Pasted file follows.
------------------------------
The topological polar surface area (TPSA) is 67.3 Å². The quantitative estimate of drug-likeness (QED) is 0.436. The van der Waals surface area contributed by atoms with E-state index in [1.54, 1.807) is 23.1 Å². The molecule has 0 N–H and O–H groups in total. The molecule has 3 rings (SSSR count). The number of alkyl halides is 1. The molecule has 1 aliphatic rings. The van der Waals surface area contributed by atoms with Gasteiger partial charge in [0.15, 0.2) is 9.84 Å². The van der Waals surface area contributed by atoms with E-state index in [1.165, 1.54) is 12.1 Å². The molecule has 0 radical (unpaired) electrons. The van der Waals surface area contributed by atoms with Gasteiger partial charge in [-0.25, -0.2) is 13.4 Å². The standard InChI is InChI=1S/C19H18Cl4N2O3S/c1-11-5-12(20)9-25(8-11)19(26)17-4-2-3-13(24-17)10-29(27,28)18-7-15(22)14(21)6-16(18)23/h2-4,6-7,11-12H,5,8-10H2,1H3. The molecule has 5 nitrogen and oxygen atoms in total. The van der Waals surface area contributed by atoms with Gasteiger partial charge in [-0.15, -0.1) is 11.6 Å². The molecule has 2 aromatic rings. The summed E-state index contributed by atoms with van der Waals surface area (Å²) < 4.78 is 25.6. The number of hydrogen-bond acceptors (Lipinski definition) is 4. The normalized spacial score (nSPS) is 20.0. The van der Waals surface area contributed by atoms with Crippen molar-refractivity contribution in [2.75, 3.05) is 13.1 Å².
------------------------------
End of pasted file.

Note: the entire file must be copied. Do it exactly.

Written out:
The topological polar surface area (TPSA) is 67.3 Å². The quantitative estimate of drug-likeness (QED) is 0.436. The van der Waals surface area contributed by atoms with E-state index in [1.54, 1.807) is 23.1 Å². The molecule has 0 N–H and O–H groups in total. The molecule has 3 rings (SSSR count). The number of alkyl halides is 1. The molecule has 1 aliphatic rings. The van der Waals surface area contributed by atoms with Gasteiger partial charge in [0.15, 0.2) is 9.84 Å². The van der Waals surface area contributed by atoms with E-state index in [1.165, 1.54) is 12.1 Å². The molecule has 0 radical (unpaired) electrons. The van der Waals surface area contributed by atoms with Gasteiger partial charge in [-0.25, -0.2) is 13.4 Å². The standard InChI is InChI=1S/C19H18Cl4N2O3S/c1-11-5-12(20)9-25(8-11)19(26)17-4-2-3-13(24-17)10-29(27,28)18-7-15(22)14(21)6-16(18)23/h2-4,6-7,11-12H,5,8-10H2,1H3. The molecule has 5 nitrogen and oxygen atoms in total. The van der Waals surface area contributed by atoms with Gasteiger partial charge in [-0.15, -0.1) is 11.6 Å². The molecule has 2 aromatic rings. The summed E-state index contributed by atoms with van der Waals surface area (Å²) < 4.78 is 25.6. The number of hydrogen-bond acceptors (Lipinski definition) is 4. The normalized spacial score (nSPS) is 20.0. The van der Waals surface area contributed by atoms with Crippen molar-refractivity contribution in [2.75, 3.05) is 13.1 Å².